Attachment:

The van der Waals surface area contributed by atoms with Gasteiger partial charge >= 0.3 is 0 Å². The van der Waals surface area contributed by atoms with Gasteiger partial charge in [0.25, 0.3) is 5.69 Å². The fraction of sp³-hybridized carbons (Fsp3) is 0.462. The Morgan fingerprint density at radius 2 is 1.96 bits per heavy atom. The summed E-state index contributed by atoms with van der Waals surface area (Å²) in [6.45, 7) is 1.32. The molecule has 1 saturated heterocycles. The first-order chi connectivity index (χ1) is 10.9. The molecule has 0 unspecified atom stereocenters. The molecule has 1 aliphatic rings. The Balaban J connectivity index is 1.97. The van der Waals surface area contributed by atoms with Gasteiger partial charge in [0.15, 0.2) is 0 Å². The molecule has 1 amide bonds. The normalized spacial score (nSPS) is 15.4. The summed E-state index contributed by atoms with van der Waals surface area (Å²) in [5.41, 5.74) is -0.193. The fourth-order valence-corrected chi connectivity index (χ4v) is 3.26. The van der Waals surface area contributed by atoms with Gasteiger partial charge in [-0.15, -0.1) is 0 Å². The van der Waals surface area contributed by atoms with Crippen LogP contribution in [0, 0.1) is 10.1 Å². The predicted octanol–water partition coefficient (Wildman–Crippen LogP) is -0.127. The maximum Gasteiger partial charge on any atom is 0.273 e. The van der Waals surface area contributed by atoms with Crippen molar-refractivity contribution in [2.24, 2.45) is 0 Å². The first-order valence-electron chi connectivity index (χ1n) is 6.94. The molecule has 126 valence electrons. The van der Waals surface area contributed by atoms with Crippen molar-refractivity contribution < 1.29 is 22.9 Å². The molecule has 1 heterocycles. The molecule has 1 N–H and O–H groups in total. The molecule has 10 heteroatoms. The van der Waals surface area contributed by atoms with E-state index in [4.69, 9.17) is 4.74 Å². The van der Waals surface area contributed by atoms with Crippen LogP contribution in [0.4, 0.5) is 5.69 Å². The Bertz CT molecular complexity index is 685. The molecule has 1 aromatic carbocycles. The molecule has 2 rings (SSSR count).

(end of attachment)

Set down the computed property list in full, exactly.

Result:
The van der Waals surface area contributed by atoms with Gasteiger partial charge >= 0.3 is 0 Å². The van der Waals surface area contributed by atoms with Gasteiger partial charge in [0.25, 0.3) is 5.69 Å². The fraction of sp³-hybridized carbons (Fsp3) is 0.462. The Morgan fingerprint density at radius 2 is 1.96 bits per heavy atom. The summed E-state index contributed by atoms with van der Waals surface area (Å²) in [6.45, 7) is 1.32. The molecule has 1 saturated heterocycles. The first-order chi connectivity index (χ1) is 10.9. The molecule has 0 unspecified atom stereocenters. The molecule has 1 aliphatic rings. The Balaban J connectivity index is 1.97. The van der Waals surface area contributed by atoms with Gasteiger partial charge in [0.15, 0.2) is 0 Å². The molecule has 1 amide bonds. The normalized spacial score (nSPS) is 15.4. The summed E-state index contributed by atoms with van der Waals surface area (Å²) in [5.41, 5.74) is -0.193. The fourth-order valence-corrected chi connectivity index (χ4v) is 3.26. The van der Waals surface area contributed by atoms with Gasteiger partial charge in [-0.15, -0.1) is 0 Å². The van der Waals surface area contributed by atoms with Crippen LogP contribution in [0, 0.1) is 10.1 Å². The predicted octanol–water partition coefficient (Wildman–Crippen LogP) is -0.127. The maximum Gasteiger partial charge on any atom is 0.273 e. The van der Waals surface area contributed by atoms with Crippen molar-refractivity contribution in [2.24, 2.45) is 0 Å². The first-order valence-electron chi connectivity index (χ1n) is 6.94. The molecule has 126 valence electrons. The van der Waals surface area contributed by atoms with Crippen molar-refractivity contribution < 1.29 is 22.9 Å². The molecule has 1 heterocycles. The molecule has 1 N–H and O–H groups in total. The molecule has 10 heteroatoms. The van der Waals surface area contributed by atoms with E-state index in [4.69, 9.17) is 4.74 Å². The van der Waals surface area contributed by atoms with Crippen LogP contribution in [0.4, 0.5) is 5.69 Å². The Bertz CT molecular complexity index is 685. The molecule has 1 aromatic carbocycles. The molecule has 2 rings (SSSR count).